Amidst the gutter trash and cheddar tones the film has, there is a huge message contained within, and one must wonder if it was actually made as a sort of reply to the backlash Maniac received upon release. Fanatic has Spinell as the film fan who took the art a little too far, whose mind collapsed and lost track of the difference between real life and pretend. To coincide, we have Munro, representing the actress who has to field questions from reporters asking if her films harm society rather than entertain, and she shoots back at them that the art portrayed is merely a reflection of life. The news is worse than these films, but no one thinks twice in regards to banning what is a tangible, true fear that exploits victims as much as it helps them. The intentional hammy values of the film offer up a way to show that the line between reality and fantasy are often apparent to those who are in the correct state of mind, even in the most realistic of films. Throughout the plot, the film repeatedly goes back from nihilism to mozzarella and back again. Then it ends and you scratch your head.

The last minute of Fanatic jumped the shark, taking slasher twists and the already hardy-har qualities of the film to an entirely new level. The movie-within a movie gag is used in the film with decent effectiveness (it was really shot during Cannes, so thereís tons of ads for real and fake films throughout and itís a remarkable backdrop for the film), but then the last minute completely obliterates the film up to that point and takes it to a whole new level of camp. Itís not necessarily bad or good, just distinctly strange, I felt as though I was wading in a river of nonsense and curiosity. The whole premise is great and the direction is actually quite good for a film of this nature. Director David Winters plays the role of Stanley in the film, who is a sleazy horror film director that meets up with Vinny face to face after Vin just lost his lunch at a gruesome scene in Stanleyís newest gross-out flick. Like I said, itís just a strange, strange film. But, very, very entertaining.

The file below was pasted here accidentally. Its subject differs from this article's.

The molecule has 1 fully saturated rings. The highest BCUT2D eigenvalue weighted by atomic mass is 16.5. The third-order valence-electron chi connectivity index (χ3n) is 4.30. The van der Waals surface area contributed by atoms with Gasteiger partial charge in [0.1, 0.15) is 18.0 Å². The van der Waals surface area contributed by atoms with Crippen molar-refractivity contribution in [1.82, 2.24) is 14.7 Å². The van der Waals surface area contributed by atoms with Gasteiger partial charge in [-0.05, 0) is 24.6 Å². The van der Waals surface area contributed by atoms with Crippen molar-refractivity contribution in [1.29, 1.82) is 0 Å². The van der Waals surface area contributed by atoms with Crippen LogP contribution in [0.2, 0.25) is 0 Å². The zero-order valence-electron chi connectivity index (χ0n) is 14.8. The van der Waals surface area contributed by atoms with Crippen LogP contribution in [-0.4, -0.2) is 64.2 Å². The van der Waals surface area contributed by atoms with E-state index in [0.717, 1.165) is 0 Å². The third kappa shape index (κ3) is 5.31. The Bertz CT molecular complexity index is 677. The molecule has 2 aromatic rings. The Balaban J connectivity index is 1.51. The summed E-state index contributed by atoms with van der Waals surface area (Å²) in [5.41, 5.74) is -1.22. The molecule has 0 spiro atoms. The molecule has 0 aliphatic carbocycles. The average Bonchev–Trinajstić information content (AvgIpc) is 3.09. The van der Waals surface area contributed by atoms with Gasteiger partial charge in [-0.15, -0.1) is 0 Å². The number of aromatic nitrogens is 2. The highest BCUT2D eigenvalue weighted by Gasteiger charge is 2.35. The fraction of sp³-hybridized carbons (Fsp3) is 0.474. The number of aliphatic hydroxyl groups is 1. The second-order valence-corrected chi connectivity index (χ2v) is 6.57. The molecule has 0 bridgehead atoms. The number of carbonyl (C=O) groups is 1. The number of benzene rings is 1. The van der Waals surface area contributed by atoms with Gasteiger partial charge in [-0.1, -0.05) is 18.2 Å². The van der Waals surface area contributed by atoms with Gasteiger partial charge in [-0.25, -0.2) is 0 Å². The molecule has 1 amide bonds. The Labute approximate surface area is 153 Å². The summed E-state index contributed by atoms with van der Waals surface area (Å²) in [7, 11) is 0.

In the early days of Troma, their DVDs were ridiculed and Fanatic may be the worst looking movie theyíve released that Iíve seen to date. This is a shame with the great talent, quality direction and overall level of fun the film has to work with. The movie is presented in full frame (IMDB states the film was shot in widescreen) and looks like hell. The darks are really black, the colors bleed and thereís a slight shift in colors from one moment to the next. Thereís a nice coat of film grain present as well. Audio has a similar problem, itís a very loud DVD, which is fine except that the volume level fluctuates up and down throughout, meaning youíre always going to be fiddling to get it right. Seeing as Fanatic could be seen as a sort of an elaborate faux snuff film for the most of its running time, it doesnít hurt the film as much as it would a normal picture. The poor transfer gives it a gritty, icky feeling that might be slightly lost if everything looked better. The extras include an original trailer, some promo trailers and the Radiation March; slim pickings compared to other Troma titles. All in all, I enjoyed Fanaticís ability to be gritty and bleak one moment and tongue in cheek the next. Rent it!